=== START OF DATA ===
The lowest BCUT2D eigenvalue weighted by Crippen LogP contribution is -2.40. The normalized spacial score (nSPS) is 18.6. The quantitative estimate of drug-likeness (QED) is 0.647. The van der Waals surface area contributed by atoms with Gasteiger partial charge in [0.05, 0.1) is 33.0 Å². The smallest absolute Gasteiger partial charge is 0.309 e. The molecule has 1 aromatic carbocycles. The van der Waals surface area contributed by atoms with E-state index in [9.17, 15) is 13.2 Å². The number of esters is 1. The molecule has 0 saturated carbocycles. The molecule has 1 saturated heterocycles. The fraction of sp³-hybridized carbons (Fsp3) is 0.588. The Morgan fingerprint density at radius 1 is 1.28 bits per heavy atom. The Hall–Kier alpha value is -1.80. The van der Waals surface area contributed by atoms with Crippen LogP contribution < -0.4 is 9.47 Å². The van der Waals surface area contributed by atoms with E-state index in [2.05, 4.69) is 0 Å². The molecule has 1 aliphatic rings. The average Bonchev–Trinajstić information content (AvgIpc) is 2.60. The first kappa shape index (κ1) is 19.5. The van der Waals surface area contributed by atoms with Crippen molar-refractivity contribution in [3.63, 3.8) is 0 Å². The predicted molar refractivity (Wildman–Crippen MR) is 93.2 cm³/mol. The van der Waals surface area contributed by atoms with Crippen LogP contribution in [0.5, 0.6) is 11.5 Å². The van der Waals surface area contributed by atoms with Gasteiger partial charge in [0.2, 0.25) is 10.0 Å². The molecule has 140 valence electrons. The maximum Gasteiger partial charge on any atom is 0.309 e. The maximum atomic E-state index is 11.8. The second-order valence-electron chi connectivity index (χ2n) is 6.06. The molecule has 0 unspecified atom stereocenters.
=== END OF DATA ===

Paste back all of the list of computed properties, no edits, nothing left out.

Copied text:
The lowest BCUT2D eigenvalue weighted by Crippen LogP contribution is -2.40. The normalized spacial score (nSPS) is 18.6. The quantitative estimate of drug-likeness (QED) is 0.647. The van der Waals surface area contributed by atoms with Gasteiger partial charge in [0.05, 0.1) is 33.0 Å². The smallest absolute Gasteiger partial charge is 0.309 e. The molecule has 1 aromatic carbocycles. The van der Waals surface area contributed by atoms with E-state index in [9.17, 15) is 13.2 Å². The number of esters is 1. The molecule has 0 saturated carbocycles. The molecule has 1 saturated heterocycles. The fraction of sp³-hybridized carbons (Fsp3) is 0.588. The Morgan fingerprint density at radius 1 is 1.28 bits per heavy atom. The Hall–Kier alpha value is -1.80. The van der Waals surface area contributed by atoms with Crippen LogP contribution < -0.4 is 9.47 Å². The van der Waals surface area contributed by atoms with E-state index in [2.05, 4.69) is 0 Å². The molecule has 1 aliphatic rings. The average Bonchev–Trinajstić information content (AvgIpc) is 2.60. The first kappa shape index (κ1) is 19.5. The van der Waals surface area contributed by atoms with Crippen molar-refractivity contribution in [3.63, 3.8) is 0 Å². The predicted molar refractivity (Wildman–Crippen MR) is 93.2 cm³/mol. The van der Waals surface area contributed by atoms with Crippen LogP contribution in [0.5, 0.6) is 11.5 Å². The van der Waals surface area contributed by atoms with Gasteiger partial charge in [0.2, 0.25) is 10.0 Å². The molecule has 140 valence electrons. The maximum Gasteiger partial charge on any atom is 0.309 e. The maximum atomic E-state index is 11.8. The second-order valence-electron chi connectivity index (χ2n) is 6.06. The molecule has 0 unspecified atom stereocenters.